I got home after an evening event and didn't realize at first why there was such a different quality to the ambience of our neighborhood. It took a moment to realize that due to a film shoot, the city had turned off all the lights on the main streets. I walked the dog, said "Hi" to neighbors walking down the street, just as normal and safe as a typical night. I snapped some photos. I set the exposure to try and capture the visual quality of the experience (1sec f/3.5 at ISO 800). The lights came back on later in the night and I shot with the scene with the same settings.

This work by Ken Walczak is licensed under
a Creative Commons Attribution 4.0 International License.

This work by Ken Walczak is licensed under
a Creative Commons Attribution 4.0 International License.

Animated version

In an area with significant skyglow, I have often found that you actually have the better vision in unlit areas (e.g. parks, rooftops) than on lit city streets. The reason alleys in big cities are dark is not generally because there isn't enough light for you to see, but because of either glaring lights creating more contrast than your visual system can deal with, or else because you've left a really bright street and your eyes haven't had a chance to adapt.

In case you didn't see it already, check out the other amazing photo of clouds glowing over the Chicago skyline Ken sent me a few months ago.

Wednesday, February 26, 2020

How not to light a staircase

Staircases represent a tripping hazard, and it is therefore not unreasonable to illuminate them under certain circumstances. However, as I have shown in the past, poorly designed illumination is actually much worse than no illumination at all. A (literally) brilliant example of this comes from the "Lustgarten" park in Potsdam:

This work by Christopher Kyba is licensed under a
Creative Commons Attribution 4.0 International License.

These lights combine both the wrong direction (shining horizontally rather than downward) with being extremely bright, which makes them terribly glaring, and makes it harder, rather than easier, to safely ascend the staircase. (Right after I took this photo, I misjudged the position of the first step and stumbled slightly, even though I was trying to shield my eyes from the glare).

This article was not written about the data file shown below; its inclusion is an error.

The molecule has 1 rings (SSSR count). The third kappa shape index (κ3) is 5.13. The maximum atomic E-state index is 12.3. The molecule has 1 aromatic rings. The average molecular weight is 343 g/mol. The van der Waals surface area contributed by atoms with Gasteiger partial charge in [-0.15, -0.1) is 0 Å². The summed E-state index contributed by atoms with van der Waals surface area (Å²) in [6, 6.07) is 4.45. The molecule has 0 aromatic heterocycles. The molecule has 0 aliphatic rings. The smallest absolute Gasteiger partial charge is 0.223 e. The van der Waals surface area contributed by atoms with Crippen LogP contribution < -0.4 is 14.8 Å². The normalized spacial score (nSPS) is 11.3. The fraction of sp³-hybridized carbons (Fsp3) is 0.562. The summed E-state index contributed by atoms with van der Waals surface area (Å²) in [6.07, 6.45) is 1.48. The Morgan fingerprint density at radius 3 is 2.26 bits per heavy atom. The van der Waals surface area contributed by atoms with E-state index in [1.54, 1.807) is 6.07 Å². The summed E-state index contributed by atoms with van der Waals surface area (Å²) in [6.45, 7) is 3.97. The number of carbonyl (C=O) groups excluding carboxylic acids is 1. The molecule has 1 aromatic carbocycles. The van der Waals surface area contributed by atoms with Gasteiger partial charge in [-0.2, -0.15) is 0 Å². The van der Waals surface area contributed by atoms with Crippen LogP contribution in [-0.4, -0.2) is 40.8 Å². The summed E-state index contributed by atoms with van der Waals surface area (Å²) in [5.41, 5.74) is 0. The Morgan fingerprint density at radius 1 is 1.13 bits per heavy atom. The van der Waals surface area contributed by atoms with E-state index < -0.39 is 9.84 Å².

What could be done instead? One interesting application I have seen is LEDs installed on the underside of a handrail. Unfortunately, I don't have any photos of a really good execution of this. Here is an example of an attempt that didn't quite work out:

This work by Christopher Kyba is licensed under a
Creative Commons Attribution 4.0 International License.

It's better than the example above, but is still a problem, because it's still too bright near the lamps. What pedestrians need is accent illumination that helps them separate the stairs from the surroundings. When you have most of the scene lit with ~0.1 lux from skyglow and other distant light sources, and you then put 50 lux directly under the handrail, you've now created a 500:1 contrast. Your visual system doesn't deal well with that level of contrast, and it makes it harder to see.

For areas that are not brightly lit, moonlight provides a good benchmark. A typical full moon night is around 0.1-0.2 lux, so if you're illuminating a fairly light concrete, you really shouldn't need any more than that.